How to Play an SRT File on Windows Media Player

by Nick GrimesUpdated February 10, 2017
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While some movie files optimized for play within Windows Media Player have built-in subtitles, which play embedded in the picture itself, others can have subtitles added after the fact by use of an SRT file. This text document is tagged in such a way that Windows Media Player can use it to generate onscreen subtitles for the movie or video file it corresponds to. If SRT files are not playing for you, a quick codec install for Windows Media Player will fix the problem.

Download DirectVobSub. This is the codec pack that tells Windows Media Player how to handle SRT files. A download link for DirectVobSub can be found in the Resources section. Download the version of the DirectVobSub installer that corresponds to your version of Microsoft Windows.

Run the DirectVobSub installer. If the installer does not work for you, see the Tips section. Once you have installed DirectVobSub, open Windows Media Player.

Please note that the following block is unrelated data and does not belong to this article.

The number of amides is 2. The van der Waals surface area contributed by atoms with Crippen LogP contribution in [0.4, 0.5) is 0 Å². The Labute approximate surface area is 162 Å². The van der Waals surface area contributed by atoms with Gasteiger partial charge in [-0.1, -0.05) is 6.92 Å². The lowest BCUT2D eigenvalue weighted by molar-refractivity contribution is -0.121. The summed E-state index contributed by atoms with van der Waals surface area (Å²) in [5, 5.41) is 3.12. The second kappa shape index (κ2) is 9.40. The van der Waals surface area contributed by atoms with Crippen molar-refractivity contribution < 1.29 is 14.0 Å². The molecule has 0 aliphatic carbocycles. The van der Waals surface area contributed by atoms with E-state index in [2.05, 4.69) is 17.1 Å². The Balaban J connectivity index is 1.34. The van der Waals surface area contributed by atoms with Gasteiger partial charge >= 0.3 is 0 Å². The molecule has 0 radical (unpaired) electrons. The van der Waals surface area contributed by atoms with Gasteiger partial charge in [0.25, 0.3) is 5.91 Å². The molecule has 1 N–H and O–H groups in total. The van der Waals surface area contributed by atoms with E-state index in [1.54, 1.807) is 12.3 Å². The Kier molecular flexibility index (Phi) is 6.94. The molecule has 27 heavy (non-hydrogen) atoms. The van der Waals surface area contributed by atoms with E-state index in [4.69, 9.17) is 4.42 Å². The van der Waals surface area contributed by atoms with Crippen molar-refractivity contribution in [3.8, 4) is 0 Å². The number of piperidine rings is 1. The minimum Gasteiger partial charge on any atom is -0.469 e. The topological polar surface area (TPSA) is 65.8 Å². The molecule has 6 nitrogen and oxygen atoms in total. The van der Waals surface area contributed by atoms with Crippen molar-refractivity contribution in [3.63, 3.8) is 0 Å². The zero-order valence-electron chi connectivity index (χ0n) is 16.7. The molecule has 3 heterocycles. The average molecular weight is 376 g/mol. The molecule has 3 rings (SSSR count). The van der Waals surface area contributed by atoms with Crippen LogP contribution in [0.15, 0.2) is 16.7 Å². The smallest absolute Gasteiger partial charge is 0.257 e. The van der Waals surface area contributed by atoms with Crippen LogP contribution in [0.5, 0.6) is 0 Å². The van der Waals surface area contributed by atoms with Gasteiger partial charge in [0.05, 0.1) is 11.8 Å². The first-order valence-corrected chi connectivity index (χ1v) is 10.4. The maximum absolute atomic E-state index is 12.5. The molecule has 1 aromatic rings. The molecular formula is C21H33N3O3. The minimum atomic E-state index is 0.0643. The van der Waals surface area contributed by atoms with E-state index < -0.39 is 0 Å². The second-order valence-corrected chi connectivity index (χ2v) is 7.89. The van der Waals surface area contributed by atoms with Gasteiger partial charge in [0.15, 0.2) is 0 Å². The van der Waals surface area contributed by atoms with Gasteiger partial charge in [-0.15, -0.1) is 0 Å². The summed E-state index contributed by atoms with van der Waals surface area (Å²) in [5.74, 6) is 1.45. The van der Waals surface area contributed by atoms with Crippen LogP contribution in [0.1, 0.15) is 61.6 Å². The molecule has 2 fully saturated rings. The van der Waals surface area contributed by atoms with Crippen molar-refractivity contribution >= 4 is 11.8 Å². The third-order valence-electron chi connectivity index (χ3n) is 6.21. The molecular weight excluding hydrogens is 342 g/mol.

Ensure that the SRT file you wish to open is in the same directory as the movie file you wish to play. The movie and SRT file must be named in exactly the same way. If you are trying to open "my_foreign-movie.wmv", the SRT file must be "" The only acceptable alteration would be a suffix to specify the language: "," for example.

Open the movie in Windows Media Player. If the SRT file is correctly named and is a valid SRT file, it will open automatically alongside the movie. Subtitles from the SRT file will play within the movie in Windows Media Player.

Items you will need

  • Windows PC with Internet access

  • Windows Media Player

  • Windows Media compatible movie file and corresponding SRT file


If you cannot run the DirectVobSub installer, the codecs can be manually installed. Download and open the DirectVobSub package (without installer) that corresponds to your version of Microsoft Windows. Unzip the package and copy the files within to your computer's "C:/WINDOWS/system32" directory. Open the "Start" menu and select "Run." Type "regsvr32" followed by the name of each file to be installed. You will be notified when your files are successfully installed.


Photo Credits

  • Creatas/Creatas/Getty Images

About the Author

Nick Grimes was first published in 1998. Since then his work has appeared in the New Zealand Listener, Evening Post, City Voice, Turbine,, and Gamesradar. He has a master's degree in creative writing from the International Institute of Modern Letters in Wellington, New Zealand.

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